From the Honey Gardens website. Makes about ¾ cup of dressing.

1/3 cup raw honey
2 tsp regular yellow mustard
¼ cup oil,
2 T any good vinegar
2 T water and a dash of salt and pepper
Add ¼ tsp dried dill weed
¼ tsp dried thyme

Blend well.

Citrus Herb Marinade
This is the standard steak marinade in our house. The steaks that meat share members will receive tomorrow will be wonderful with this marinade - I'd be preparing it tonight! Citrus really works well to tenderize a piece of meat and this marinade never disappoints. It is quick to prepare and substitutions work out just fine. You can prepare it ahead of time and it can sit in the fridge for up to a week.

Combine and then place with steaks in a ziplock bag or other sealed container.
1/4 cup sunflower oil or olive oil
1.5 TB lemon juice
1.5 TB orange juice
1/3 c parsley (or not, we often don't have it on hand and skip)
1.5 tsp dried thyme
1 crumbled bay leaf
1 clove minced garlic
1 tsp salt
1/4 - 1/2 tsp black pepper

Grilled Thai Chicken
This is a meal I have made numerous times that always gets rave reviews and the cilantro in today's share made me think of adding it here. It does require a quartered bird, but it's well worth the effort.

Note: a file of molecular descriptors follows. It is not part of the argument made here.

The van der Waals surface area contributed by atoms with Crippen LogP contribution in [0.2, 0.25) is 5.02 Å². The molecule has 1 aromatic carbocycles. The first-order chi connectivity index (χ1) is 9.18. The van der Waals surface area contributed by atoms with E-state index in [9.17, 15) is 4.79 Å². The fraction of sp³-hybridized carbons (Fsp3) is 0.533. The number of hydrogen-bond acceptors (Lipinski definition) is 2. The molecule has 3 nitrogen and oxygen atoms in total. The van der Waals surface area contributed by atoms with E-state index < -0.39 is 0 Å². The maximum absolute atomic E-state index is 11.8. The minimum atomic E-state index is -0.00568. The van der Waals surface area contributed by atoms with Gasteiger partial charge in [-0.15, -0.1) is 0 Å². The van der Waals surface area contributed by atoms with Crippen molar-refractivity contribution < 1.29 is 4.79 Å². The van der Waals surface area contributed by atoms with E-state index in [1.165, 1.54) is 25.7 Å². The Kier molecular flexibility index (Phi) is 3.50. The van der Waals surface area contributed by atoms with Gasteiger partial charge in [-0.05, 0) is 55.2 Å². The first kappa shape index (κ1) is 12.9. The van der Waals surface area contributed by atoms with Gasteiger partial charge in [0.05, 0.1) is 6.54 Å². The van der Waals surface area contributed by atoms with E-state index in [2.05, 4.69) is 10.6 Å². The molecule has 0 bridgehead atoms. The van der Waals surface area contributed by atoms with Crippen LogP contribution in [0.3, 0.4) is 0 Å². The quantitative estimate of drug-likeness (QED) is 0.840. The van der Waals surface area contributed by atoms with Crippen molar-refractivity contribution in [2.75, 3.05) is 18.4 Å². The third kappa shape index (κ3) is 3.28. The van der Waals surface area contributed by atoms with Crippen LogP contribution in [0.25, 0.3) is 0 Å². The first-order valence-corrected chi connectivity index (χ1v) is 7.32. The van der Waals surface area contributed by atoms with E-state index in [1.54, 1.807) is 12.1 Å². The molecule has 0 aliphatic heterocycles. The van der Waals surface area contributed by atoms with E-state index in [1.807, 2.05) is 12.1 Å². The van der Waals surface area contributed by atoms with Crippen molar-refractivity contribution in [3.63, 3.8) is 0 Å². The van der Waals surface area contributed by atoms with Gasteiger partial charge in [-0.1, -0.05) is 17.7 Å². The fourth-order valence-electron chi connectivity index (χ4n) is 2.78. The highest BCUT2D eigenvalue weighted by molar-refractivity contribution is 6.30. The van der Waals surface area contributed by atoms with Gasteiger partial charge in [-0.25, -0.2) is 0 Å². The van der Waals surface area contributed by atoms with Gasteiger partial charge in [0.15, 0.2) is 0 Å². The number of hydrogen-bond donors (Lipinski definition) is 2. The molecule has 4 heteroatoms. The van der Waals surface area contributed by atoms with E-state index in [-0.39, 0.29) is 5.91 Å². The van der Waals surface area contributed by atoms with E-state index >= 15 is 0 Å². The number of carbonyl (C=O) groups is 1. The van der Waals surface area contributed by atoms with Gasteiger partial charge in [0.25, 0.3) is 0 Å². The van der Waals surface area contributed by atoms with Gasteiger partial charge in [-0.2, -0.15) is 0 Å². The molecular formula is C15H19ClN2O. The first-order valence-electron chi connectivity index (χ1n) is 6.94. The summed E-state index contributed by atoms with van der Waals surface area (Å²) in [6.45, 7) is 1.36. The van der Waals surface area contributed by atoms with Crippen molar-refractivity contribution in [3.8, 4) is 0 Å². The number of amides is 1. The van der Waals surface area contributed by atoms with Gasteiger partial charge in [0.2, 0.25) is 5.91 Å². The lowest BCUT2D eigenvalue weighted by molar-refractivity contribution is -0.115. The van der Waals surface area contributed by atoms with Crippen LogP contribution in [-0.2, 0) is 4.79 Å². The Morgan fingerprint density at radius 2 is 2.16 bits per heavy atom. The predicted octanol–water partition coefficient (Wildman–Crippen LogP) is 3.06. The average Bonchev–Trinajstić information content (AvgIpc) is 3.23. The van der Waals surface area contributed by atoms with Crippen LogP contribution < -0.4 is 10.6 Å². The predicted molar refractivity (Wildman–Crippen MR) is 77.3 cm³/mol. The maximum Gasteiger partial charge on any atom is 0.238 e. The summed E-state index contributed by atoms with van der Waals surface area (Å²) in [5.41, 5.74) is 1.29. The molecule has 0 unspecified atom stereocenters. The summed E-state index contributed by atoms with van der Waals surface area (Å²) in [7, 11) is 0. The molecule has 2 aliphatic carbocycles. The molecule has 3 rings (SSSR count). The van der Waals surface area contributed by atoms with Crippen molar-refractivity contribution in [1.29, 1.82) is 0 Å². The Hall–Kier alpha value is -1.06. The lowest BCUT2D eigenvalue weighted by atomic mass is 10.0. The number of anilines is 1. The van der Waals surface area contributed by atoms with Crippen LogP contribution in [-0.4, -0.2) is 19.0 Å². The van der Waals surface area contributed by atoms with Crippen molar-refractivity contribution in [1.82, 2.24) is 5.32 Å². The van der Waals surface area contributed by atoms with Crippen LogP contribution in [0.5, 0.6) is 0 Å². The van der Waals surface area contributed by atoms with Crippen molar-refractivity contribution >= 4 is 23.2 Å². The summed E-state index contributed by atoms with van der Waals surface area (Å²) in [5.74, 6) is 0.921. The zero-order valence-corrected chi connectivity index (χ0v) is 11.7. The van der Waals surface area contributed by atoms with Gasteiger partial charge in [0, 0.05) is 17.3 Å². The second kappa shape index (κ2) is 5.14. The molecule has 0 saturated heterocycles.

1 Chicken - Quartered, skin removed

1 tsp coriander seeds, toasted and ground
1 TB white peppercorns, toasted and ground
15 cloves garlic
1/4 tsp salt
3/4 cup minced cilantro stems (from about 1 large bunch)
1/4 cup soy
2 TB vegetable oil

After toasting and grinding seeds, add other marinade ingredients to food processor and blend until smooth. Add marinade to chicken parts in a ziplock bag or other sealed container. Marinate for 1-8 hours, turning container periodically to coat chicken.

Grill or bake chicken

Serve w/ sweet and sour sauce (yield 1/2 cup):
1 TB dried red chile flakes
1/2 tsp salt
3/4 c. sugar
1/4 cup plus 2 TB rice vinegar
7 cloves of garlic
Toast chiles until fragrant (1-2 mins). Add salt, sugar, rice vinegar, cook until dissolved. Stir in garlic and remove from heat and cool completely before serving.

Serve with rice and Wilted Asian Greens from the May 6, 2009 newsletter posted on Pete's blog site.

Shepherd's Pie with Carmelized Onions and Cheddar Smash
From Cooking with Shelburne Farms.

For the Carmelized Onions
1.5 TB Olive Oil
1 lb Onions (about 3 medium), thinly sliced crosswise into rounds
1 tsp kosher salt

For the Potato Smash